We’re willing to do whatever we have to in order to try and help them. Like this woman, we’d beg if we knew it would help. And this woman was no different from any of us, except that she had a lot to risk. She knew her status in society. She knew she was an outcast in the eyes of the Jews, but the prospect of losing her daughter was worse than anything anyone could say or do to her. And so she opened herself up to the possibility of losing even her own life if it meant saving the life of the person she loved. She opened herself up for the sake of someone else. And when that happens, the Holy Spirit is present. It opened up a space for the Holy Spirit to speak – through this outcast – and tell everyone – including Jesus – that God’s plan of salvation and healing is not just for a certain group, but for everyone – even those we think don’t deserve it.

The Holy Spirit spoke through this woman and Jesus listened, and hearts were opened that day. Jesus’ own heart was opened up by the encounter with the Syrophoenician woman, and as a result he opened up the ears of the man who was deaf and had a speech impediment. After that man could hear, he then could speak of God’s grace.  We are all able to speak the words of God’s healing love when we allow ourselves to be opened up by the Spirit of God too. This story shows us the power of speaking up for others, for persisting, and for listening. Jesus lived his life in response to God’s mission. And through his own humanity he showed us how we need to constantly be listening for direction from the Holy Spirit to open our hearts.

That’s what the Holy Spirit does. The Holy Spirit opens up the hearts of those who are willing to listen to God’s word and then everything changes. It gives us a way out of temptation. It changes our prejudices to compassion. It moves us from fear to courage.  It transforms our doubt to faith. It changes our very lives and brings healing not only to ourselves but others if we are willing to listen and open our hearts.

People are still begging for crumbs today – crumbs of compassion, crumbs of justice, crumbs of hope, crumbs of love, crumbs of peace. This story shows us how easy it is as humans to be tempted to comply with the unjust systems we live in. We can become so accustomed to societal norms that we don’t even realize we are a part of an unjust system. Yet, this story also shows us that God always provides a way out. God can always open hearts by empowering us through the Holy Spirit to speak the truth, to speak up for others, to persist in seeking justice, and to truly listen and allow ourselves to be opened up to new possibilities that God is calling into being.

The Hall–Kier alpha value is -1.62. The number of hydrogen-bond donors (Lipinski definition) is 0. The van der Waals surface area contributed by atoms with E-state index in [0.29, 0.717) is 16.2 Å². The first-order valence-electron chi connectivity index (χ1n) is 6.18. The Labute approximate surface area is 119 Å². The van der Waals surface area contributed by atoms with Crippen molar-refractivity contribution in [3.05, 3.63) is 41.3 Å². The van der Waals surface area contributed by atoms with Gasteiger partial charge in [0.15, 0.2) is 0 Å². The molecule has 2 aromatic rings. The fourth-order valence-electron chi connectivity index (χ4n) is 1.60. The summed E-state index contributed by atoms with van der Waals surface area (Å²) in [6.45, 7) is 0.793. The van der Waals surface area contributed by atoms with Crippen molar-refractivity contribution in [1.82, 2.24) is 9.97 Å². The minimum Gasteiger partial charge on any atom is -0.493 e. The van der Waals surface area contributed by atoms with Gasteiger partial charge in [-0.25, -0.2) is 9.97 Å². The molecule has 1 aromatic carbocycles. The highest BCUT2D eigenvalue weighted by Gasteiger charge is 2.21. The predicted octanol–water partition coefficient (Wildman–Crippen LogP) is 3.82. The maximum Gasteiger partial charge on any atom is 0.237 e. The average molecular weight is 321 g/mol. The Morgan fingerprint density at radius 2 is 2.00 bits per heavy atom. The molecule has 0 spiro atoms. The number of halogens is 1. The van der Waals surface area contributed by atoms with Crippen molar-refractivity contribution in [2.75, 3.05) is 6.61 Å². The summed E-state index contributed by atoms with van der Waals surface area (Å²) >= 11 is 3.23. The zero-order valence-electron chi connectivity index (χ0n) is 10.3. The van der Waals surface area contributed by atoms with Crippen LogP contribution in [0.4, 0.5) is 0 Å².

As we leave here today, may we all listen like Jesus to hear the voice of God through each other in order to bring healing and peace to those around us. May we listen so we can truly do God’s Work through Our Hands each and every day. Amen.

Listening For God’s Word

Sunday, Sept. 2, 2018
Good Shepherd Lutheran Church
Mark 7:1-8, 14-15, 21 -23
James 1:17-27 & Deut. 4:1-2, 6-9

 

“Listen to me, all of you, and understand.” These words spoken by Jesus centuries ago, are meant for us today as well, perhaps even more so. Listening today is becoming rarer as in this ever increasing age of technology people are constantly surrounded by the noise of cell phones, televisions, traffic, loudspeakers, endless advertising, and endless noise. There’s hardly a moment of just pure silence. People have become so accustomed to noise that they don’t even know what to do with the silence. After about 30 seconds many people start fidgeting. The wheels begin turning in their minds, and they quickly start thinking about anything to get rid of the discomfort of silence.

That’s what silence has become – a nuisance, something to be avoided at all costs. Ever since I was little I would go to sleep with the sound of a fan to lull me to sleep, and as an adult that practice continued. The sound was comforting. Total silence was disturbing, until I spent a year on the plains of North Dakota on seminary internship. It was there that I experienced in that rural setting the beautiful sound of silence. Eventually, the silence allowed me to hear what I had been missing.  The sound of the wind, the chirping of the crickets, the echoes of a distant animal, the sound of my own breathing.

Our avoidance of silence has caused us to lose touch with ourselves, and with our Creator. Listening is more than just hearing, it’s understanding. That is what Jesus tried to teach us. “Listen to me,” he said, “and understand.” Listening goes deeper than simply hearing the sound of something – whether it is a thing or a living creature. Listening opens our heart and enables us to really grasp what is actually happening. It keeps us focused on the present moment. Listening is hard work though, but it’s worth it because it creates a space for something new to be born. Ideas, solutions, inventions, and possibilities all begin to grow in the soil of listening.

How many arguments, conflicts, and wars would end if we listened especially to one another? If instead of planning our next words, what if we simply listened first to what the other person was saying, and really let ourselves be opened to their point of view? We don’t have to always agree with one another in order to listen. Yet, through listening we can be opened a new understanding.